Making an effort to use specific words instead of vague words can go a long way toward effectively communicating your message. Learn more about how to make this switch in your writings, meetings and presentations. And check out a bonus tip for excellent communication.
By Phil Stella
I’m back with more tips for communicating confidently – so that you’re messages are effective, efficient, and engaging. Let’s start off with how to go about selecting the words you use.
If you regularly analyze your word choice habits, good for you. If you ask yourself why you use particular words or phrases and aren’t happy with your blow-off answer of “That’s the first word I thought of” … or … “That’s the word I usually use,” then get ready to rock & roll with the following tips and tricks. You’ll benefit from some lessons learned on our journey toward more people-centric language.
Every word you write or say should be on purpose and for a purpose. One habit you should challenge … and change … is a preference for vagueness. Whether the choice is conscious or not, precise beats vague every time. When you have a choice between a vague word or phrase and a specific one, go with the specific choice. Specific words are clearer, easier to decode consistently, and more credible.
When your reader sees you write “… a few problems …” and they know you know the real number, they may wonder about your honesty or credibility. When it comes to choosing which word to use, go beyond the ‘first one/usual one’ approach. Go all the way to the BEST one you can find that consistently and clearly conveys your intended meaning to your specific group of people. And it’s not that long a trip to get there.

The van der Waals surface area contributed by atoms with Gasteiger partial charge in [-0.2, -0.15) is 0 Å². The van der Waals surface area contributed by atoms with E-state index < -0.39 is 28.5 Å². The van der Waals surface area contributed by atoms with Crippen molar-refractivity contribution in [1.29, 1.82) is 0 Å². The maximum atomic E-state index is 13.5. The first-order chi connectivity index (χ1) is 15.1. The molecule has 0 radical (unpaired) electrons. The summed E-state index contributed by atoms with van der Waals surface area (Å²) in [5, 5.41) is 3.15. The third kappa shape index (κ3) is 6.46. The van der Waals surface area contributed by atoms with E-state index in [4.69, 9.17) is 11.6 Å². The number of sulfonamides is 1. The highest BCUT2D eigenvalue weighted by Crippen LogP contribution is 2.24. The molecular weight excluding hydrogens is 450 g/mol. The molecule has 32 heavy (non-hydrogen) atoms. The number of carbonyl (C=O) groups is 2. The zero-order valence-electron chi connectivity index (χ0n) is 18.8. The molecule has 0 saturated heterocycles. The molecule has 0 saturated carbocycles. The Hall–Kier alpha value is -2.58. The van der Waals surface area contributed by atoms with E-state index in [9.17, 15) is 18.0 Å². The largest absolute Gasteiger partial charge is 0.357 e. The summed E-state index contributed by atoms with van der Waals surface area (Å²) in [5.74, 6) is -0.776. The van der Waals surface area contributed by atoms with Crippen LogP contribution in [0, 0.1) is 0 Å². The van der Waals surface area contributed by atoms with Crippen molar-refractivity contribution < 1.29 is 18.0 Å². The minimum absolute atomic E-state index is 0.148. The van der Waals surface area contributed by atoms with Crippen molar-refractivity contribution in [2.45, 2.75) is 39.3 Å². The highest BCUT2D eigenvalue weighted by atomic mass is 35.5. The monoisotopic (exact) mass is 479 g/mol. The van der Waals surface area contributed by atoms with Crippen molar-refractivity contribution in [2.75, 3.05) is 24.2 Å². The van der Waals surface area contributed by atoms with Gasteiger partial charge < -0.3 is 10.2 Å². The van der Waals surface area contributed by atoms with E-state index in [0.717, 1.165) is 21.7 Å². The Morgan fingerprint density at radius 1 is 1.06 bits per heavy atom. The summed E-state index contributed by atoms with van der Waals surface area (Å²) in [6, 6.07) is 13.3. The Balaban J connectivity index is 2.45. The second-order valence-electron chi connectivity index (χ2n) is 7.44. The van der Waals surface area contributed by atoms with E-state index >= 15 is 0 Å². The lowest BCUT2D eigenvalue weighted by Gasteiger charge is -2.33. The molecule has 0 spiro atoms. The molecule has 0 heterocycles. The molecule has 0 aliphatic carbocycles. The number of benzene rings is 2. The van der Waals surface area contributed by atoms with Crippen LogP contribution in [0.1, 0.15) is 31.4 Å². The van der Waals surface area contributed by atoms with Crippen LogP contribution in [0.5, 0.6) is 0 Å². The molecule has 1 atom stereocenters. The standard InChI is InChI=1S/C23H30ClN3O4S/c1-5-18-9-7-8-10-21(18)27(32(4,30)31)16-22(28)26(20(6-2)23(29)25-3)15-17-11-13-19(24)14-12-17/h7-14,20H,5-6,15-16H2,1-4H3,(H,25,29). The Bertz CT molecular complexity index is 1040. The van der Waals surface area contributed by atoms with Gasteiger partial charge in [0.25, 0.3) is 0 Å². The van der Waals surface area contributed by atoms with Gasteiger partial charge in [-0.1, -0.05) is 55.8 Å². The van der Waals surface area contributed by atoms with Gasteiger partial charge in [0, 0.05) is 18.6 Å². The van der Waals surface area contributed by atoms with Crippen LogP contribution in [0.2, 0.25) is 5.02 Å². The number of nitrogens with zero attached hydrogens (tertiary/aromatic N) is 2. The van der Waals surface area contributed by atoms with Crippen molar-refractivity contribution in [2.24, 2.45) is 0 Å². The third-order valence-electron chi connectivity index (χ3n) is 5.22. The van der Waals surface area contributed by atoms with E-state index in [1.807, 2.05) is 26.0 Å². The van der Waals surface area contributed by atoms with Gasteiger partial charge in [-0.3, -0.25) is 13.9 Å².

Here are some tips for using specifically language over general words or phrases:
Turn “ … more than a little bit over plan …” into “… significantly over plan …” or, even better, into “… x% over plan …”
Change “… several projects account for most of the overtime …” into “… six projects account for 73% of the overtime …”
Opt for “… 30 complaints from 13 customers …” instead of “… lots of complaints from several customers …”
When you aren’t certain about specifics, even a range is better than a vague word. Saying something like “Expect the package within five to seven days” is still better than “ … within several days …”
Here’s another challenge: stop using the phrase “ASAP.” It’s not specific at all and likely to be interpreted by the receiver differently than the sender. Always opt for a specific day and time.
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Every word you say should be on purpose and for a purpose. So, move all the way to the BEST word or phrase you can find that consistently and clearly conveys your intended meaning to your specific group of people.
And, I’d like to share with you a bonus tip for communicating… Start Strong & End Strong!
Whether you’re writing a memo, conducting a phone meeting, or delivering a presentation, one success factor will always be to start off strong and end it strong. Your readers or listeners will usually be influenced most by what they hear or read first – and more likely to keep listening or reading if they like what you say when you first start off.
And, they’ll tend to remember most what they hear or read last. This is not to say that what you present in the middle isn’t important – of course it is! But be sure to spend a little more time and effort crafting your opening and closing parts of the message to be sure you’re communicating to the best of your ability.
Phil Stella runs Effective Training & Communication, www.communicate-confidently.com, 440 804-4785, and empowers business leaders to reduce the pain with workplace communication and sales pitches A popular trainer and executive coach on writing, communication styles and sales presentations, he is also on the Cleveland faculty of the Goldman Sachs 10,000 Small Businesses program.